Volume 7 - Opinions of Counsel SBEA No. 122
Indians exemption (utility property) - Indian Law, §§ 6, 90; Real Property Tax Law, § 454:
Utility real property located within an Indian reservation but not owned by the Indian nation, tribe or band in occupancy, is subject to taxation.
We are questioned concerning the taxable status of certain public utility property located within the Tonawanda Indian Reservation, which is within the Town of Alabama in Genesee County. These consist of three parcels: New York Telephone-Outside Plant; New York Telephone-Station Equipment; Niagara Mohawk Power Corporation-Distribution System.
Section 454 of the Real Property Tax Law provides, in pertinent part, that the “real property in any Indian reservation owned by the Indian nation, tribe or band occupying them shall be exempt from taxation”. Section 6 of the Indian Law provides that “[n]o taxes shall be assessed, for any purpose whatever, upon any Indian reservation in this state, so long as the land of such reservation shall remain the property of the nation, tribe or band occupying the same.”
The right of a telephone company to install wires across the Tonawanda Indian Reservation was considered by the Court of Appeals in Jemison v. Bell Telephone Co., 186 N.Y. 493, 79 N.E. 728 (1906). The Court held that the predecessor statute to what is now section 90 of the Indian Law was valid and not violative of the Federal Constitution, Article 1, section 8, which concerns the regulation of commerce with the Indian tribes. (Section 90 of the Indian Law provides for the erection of poles and wires “and other necessary fixtures thereto” across the lands of the Seneca Indians on the Tonawanda Reservation. Telephone lines, wires and poles are taxable real property in this State (RPTL, §§102(12)(d), 300).)
In 1 Op. Counsel SBEA No. 84, we examined the taxable status of real property located in another Indian reservation. We concluded that the provisions of section 454 of the Real Property Tax Law and section 6 of the Indian Law are merely restatements of the principal of sovereign immunity, that is, that Indian lands within a reservation are immune from any taxation which would interfere with the rights of the Indian nation therein.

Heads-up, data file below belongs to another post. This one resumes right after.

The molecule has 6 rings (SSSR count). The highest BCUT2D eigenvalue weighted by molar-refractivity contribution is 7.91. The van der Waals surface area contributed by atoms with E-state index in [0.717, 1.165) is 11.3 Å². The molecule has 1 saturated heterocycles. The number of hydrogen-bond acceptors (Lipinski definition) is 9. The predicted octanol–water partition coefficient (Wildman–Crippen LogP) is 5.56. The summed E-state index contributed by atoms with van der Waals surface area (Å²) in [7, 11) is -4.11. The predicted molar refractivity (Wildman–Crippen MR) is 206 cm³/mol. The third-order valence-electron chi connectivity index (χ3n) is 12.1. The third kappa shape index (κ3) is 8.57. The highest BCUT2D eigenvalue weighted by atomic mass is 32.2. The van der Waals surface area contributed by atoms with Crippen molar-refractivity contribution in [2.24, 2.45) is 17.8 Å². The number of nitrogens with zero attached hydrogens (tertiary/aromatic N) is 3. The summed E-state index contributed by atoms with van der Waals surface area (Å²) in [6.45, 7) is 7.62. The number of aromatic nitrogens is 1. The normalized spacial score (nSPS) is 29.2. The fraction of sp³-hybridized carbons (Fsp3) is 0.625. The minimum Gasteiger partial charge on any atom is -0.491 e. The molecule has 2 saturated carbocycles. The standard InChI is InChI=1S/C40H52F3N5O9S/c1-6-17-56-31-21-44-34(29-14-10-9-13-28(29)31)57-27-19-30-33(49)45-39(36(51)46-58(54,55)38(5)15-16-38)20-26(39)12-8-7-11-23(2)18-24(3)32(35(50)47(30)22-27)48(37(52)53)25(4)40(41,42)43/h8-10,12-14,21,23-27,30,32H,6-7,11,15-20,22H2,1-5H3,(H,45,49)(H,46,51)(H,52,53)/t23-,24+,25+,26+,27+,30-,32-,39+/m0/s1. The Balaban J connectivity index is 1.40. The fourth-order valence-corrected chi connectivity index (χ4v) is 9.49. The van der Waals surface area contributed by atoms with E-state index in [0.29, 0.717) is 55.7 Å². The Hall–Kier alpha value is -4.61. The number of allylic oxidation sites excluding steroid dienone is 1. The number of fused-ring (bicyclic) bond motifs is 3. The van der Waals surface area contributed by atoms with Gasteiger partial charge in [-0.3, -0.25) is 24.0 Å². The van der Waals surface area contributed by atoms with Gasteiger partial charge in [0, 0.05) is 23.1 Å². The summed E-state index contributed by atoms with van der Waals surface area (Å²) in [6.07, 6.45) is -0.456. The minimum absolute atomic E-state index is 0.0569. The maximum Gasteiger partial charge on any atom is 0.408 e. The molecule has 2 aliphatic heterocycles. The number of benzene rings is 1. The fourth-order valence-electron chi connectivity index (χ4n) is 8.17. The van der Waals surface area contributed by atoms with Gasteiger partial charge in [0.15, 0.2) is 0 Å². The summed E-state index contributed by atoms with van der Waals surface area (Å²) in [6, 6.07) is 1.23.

In Thomas v. Gay, 169 U.S. 264 (1897)and Wagoner v. Evans, 170 U.S. 588 (1897), the United States Supreme Court held that the property of all persons, within the limits of a reservation, except that of Indians, is subject to taxation by the State. Although those cases concerned the taxation of personal property (cattle) located on reservation lands, the Supreme Court has held that a state has the power to tax railroads, including track and right of way, passing through an Indian reservation lying within its exterior limits (Utah and Northern Railway Company v. Fisher, 116 U.S. 28 (1885); The Maricopa and Phoenix Railroad Company v. Territory of Arizona, 156 U.S. 347 (1894)). “If the plaintiff lawfully constructed and now operates a railroad through the reservation, it is not perceived that any just rights of the Indians under the Treaty can be impaired by taxing the road and property used in operating it” (Utah and Northern Railway Company, supra, 116 U.S., at 32).
Accordingly, it is our opinion that because the utility real property in question is not “owned by the Indian nation, tribe or band occupying them,” it is subject to taxation, although located within an Indian Reservation.
November 1, 1982